“Play is our brain’s favorite way of learning things.”
Diane Ackerman, Deep Play
Non-entertainment e- games are highly social, highly interactive experiences. Immediate and relevant feedback and positive reinforcement are additional keys to effective learning.
Non-entertainment games and simulations are one of the most popular tools for effective learning in non-formal education. Workshops and interactive events, in which games are core element, are significant part of youth trainings and exchanges. Games can awaken interest in issues and make a boring topic fun, and are well suited for learning content that requires practice.
However, to maintain engagement throughout the learning process and ensure effective learning, relevant content and design is also important. Most of the existing games use only traditional media (paper, flip charts, mimics etc.) and quite old-fashion technology of implementation. Even though traditional games in youth work are engaging, there is still a huge necessity to add more interactivity and flexibility. Especially the quality of the interaction can be improved. The use of multimedia elements to create reality is particularly important in non-formal education, to align the games with experiences from real life. The computer games industry has grown extremely quickly over the past few years. Young people are more used to playing computer games and show a great interest in their development.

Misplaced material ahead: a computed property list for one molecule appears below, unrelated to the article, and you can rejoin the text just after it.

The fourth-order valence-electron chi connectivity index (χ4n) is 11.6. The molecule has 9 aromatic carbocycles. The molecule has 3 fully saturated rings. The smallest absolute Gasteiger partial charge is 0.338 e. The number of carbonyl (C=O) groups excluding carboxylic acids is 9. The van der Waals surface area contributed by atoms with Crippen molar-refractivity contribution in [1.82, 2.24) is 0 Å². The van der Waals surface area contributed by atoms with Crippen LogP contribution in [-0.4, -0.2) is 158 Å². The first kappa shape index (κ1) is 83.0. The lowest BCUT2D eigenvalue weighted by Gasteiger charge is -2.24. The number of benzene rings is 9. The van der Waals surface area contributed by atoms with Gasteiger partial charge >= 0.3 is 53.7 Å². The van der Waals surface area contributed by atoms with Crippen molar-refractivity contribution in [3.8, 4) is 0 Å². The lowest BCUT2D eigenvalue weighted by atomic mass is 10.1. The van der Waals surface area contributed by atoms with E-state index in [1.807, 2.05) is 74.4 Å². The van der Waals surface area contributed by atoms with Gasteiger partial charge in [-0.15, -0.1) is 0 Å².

One of the key assets of e-games is interaction.
Interaction has two important aspects:
:: The interaction of the player and the computer;
:: The inherently social aspect of games — you do them with other people.
Playing games promotes the formation of social groupings. While you can play alone, it is much more fun to play with others. This is why in pre-computer games the category of “solitaire games”, although not insignificant, is tiny compared to games that are played with others. Despite the industry’s initial (pre-networking) focus on single player games or games against the machine (an era in which we are still involved), the tendency of all computer games today is to become multi-player. And while game designers do attempt to put more and more of the creator’s “mind” into computer-based opponents or collaborators in games, we are still very far from being able to create anything with the true wiles of the real human mind. Critics who see computer gaming as an isolating activity, should be aware of this. Like the Net, computer games are actually bringing people into closer social interaction — although not necessarily face-to-face.